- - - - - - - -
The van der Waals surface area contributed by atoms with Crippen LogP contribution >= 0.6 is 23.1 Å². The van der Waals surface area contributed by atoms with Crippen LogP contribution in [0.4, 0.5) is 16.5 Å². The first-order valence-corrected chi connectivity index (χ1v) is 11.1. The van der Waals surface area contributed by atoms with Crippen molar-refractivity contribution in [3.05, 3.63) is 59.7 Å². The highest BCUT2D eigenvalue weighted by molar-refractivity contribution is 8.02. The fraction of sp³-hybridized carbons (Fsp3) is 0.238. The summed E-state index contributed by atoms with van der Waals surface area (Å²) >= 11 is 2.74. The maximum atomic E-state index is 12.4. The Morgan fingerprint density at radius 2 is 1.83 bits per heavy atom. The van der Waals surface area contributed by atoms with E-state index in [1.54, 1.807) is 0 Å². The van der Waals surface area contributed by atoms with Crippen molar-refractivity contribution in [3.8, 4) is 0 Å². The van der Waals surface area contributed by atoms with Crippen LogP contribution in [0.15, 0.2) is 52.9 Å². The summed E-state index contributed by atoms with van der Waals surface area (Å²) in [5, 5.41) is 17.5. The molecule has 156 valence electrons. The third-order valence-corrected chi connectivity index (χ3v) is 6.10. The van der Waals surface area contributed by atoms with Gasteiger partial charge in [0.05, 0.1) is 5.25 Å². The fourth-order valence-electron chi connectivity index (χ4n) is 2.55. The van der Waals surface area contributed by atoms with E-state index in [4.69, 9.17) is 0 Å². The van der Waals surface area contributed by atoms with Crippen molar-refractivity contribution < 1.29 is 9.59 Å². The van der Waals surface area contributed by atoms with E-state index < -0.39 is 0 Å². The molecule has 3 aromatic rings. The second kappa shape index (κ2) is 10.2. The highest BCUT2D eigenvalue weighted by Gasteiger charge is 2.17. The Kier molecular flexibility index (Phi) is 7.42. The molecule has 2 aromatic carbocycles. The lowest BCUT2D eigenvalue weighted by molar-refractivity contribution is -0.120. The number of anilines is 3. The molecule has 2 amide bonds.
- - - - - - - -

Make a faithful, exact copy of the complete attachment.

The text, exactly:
The van der Waals surface area contributed by atoms with Crippen LogP contribution >= 0.6 is 23.1 Å². The van der Waals surface area contributed by atoms with Crippen LogP contribution in [0.4, 0.5) is 16.5 Å². The first-order valence-corrected chi connectivity index (χ1v) is 11.1. The van der Waals surface area contributed by atoms with Crippen molar-refractivity contribution in [3.05, 3.63) is 59.7 Å². The highest BCUT2D eigenvalue weighted by molar-refractivity contribution is 8.02. The fraction of sp³-hybridized carbons (Fsp3) is 0.238. The summed E-state index contributed by atoms with van der Waals surface area (Å²) >= 11 is 2.74. The maximum atomic E-state index is 12.4. The Morgan fingerprint density at radius 2 is 1.83 bits per heavy atom. The van der Waals surface area contributed by atoms with E-state index in [1.54, 1.807) is 0 Å². The van der Waals surface area contributed by atoms with Crippen molar-refractivity contribution in [3.8, 4) is 0 Å². The van der Waals surface area contributed by atoms with Crippen LogP contribution in [0.15, 0.2) is 52.9 Å². The summed E-state index contributed by atoms with van der Waals surface area (Å²) in [5, 5.41) is 17.5. The molecule has 156 valence electrons. The third-order valence-corrected chi connectivity index (χ3v) is 6.10. The van der Waals surface area contributed by atoms with Gasteiger partial charge in [0.05, 0.1) is 5.25 Å². The fourth-order valence-electron chi connectivity index (χ4n) is 2.55. The van der Waals surface area contributed by atoms with E-state index in [4.69, 9.17) is 0 Å². The van der Waals surface area contributed by atoms with Crippen molar-refractivity contribution < 1.29 is 9.59 Å². The van der Waals surface area contributed by atoms with E-state index < -0.39 is 0 Å². The molecule has 3 aromatic rings. The second kappa shape index (κ2) is 10.2. The highest BCUT2D eigenvalue weighted by Gasteiger charge is 2.17. The Kier molecular flexibility index (Phi) is 7.42. The molecule has 2 aromatic carbocycles. The lowest BCUT2D eigenvalue weighted by molar-refractivity contribution is -0.120. The number of anilines is 3. The molecule has 2 amide bonds.